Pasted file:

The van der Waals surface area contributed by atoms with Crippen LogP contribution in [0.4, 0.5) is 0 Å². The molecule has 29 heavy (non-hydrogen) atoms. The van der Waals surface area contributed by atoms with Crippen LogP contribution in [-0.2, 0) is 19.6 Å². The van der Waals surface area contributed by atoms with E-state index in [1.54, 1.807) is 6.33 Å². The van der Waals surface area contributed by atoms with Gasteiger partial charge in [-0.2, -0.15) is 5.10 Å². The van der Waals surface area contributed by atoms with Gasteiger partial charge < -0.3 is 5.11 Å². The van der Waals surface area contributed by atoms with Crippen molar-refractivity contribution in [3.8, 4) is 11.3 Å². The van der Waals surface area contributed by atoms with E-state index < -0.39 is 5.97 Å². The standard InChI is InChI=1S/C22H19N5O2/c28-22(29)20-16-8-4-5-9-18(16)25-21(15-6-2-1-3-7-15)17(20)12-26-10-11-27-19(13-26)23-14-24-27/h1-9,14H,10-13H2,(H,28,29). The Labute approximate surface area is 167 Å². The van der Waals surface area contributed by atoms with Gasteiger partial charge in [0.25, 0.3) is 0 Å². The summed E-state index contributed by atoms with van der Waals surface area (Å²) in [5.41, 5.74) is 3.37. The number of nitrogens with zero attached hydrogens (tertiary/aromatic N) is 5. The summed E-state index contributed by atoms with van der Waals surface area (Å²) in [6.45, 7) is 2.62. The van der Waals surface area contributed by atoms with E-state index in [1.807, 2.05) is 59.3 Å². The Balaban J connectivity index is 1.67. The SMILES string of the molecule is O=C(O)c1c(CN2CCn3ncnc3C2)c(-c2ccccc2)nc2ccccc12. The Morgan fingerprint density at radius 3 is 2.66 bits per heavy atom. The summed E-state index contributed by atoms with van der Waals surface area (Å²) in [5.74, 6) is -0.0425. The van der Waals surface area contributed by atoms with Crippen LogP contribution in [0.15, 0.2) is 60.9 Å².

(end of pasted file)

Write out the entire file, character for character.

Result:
The van der Waals surface area contributed by atoms with Crippen LogP contribution in [0.4, 0.5) is 0 Å². The molecule has 29 heavy (non-hydrogen) atoms. The van der Waals surface area contributed by atoms with Crippen LogP contribution in [-0.2, 0) is 19.6 Å². The van der Waals surface area contributed by atoms with E-state index in [1.54, 1.807) is 6.33 Å². The van der Waals surface area contributed by atoms with Gasteiger partial charge in [-0.2, -0.15) is 5.10 Å². The van der Waals surface area contributed by atoms with Gasteiger partial charge < -0.3 is 5.11 Å². The van der Waals surface area contributed by atoms with Crippen molar-refractivity contribution in [3.8, 4) is 11.3 Å². The van der Waals surface area contributed by atoms with E-state index < -0.39 is 5.97 Å². The standard InChI is InChI=1S/C22H19N5O2/c28-22(29)20-16-8-4-5-9-18(16)25-21(15-6-2-1-3-7-15)17(20)12-26-10-11-27-19(13-26)23-14-24-27/h1-9,14H,10-13H2,(H,28,29). The Labute approximate surface area is 167 Å². The van der Waals surface area contributed by atoms with Gasteiger partial charge in [0.25, 0.3) is 0 Å². The summed E-state index contributed by atoms with van der Waals surface area (Å²) in [5.41, 5.74) is 3.37. The number of nitrogens with zero attached hydrogens (tertiary/aromatic N) is 5. The summed E-state index contributed by atoms with van der Waals surface area (Å²) in [6.45, 7) is 2.62. The van der Waals surface area contributed by atoms with E-state index in [1.807, 2.05) is 59.3 Å². The Balaban J connectivity index is 1.67. The SMILES string of the molecule is O=C(O)c1c(CN2CCn3ncnc3C2)c(-c2ccccc2)nc2ccccc12. The Morgan fingerprint density at radius 3 is 2.66 bits per heavy atom. The summed E-state index contributed by atoms with van der Waals surface area (Å²) in [5.74, 6) is -0.0425. The van der Waals surface area contributed by atoms with Crippen LogP contribution in [0.15, 0.2) is 60.9 Å².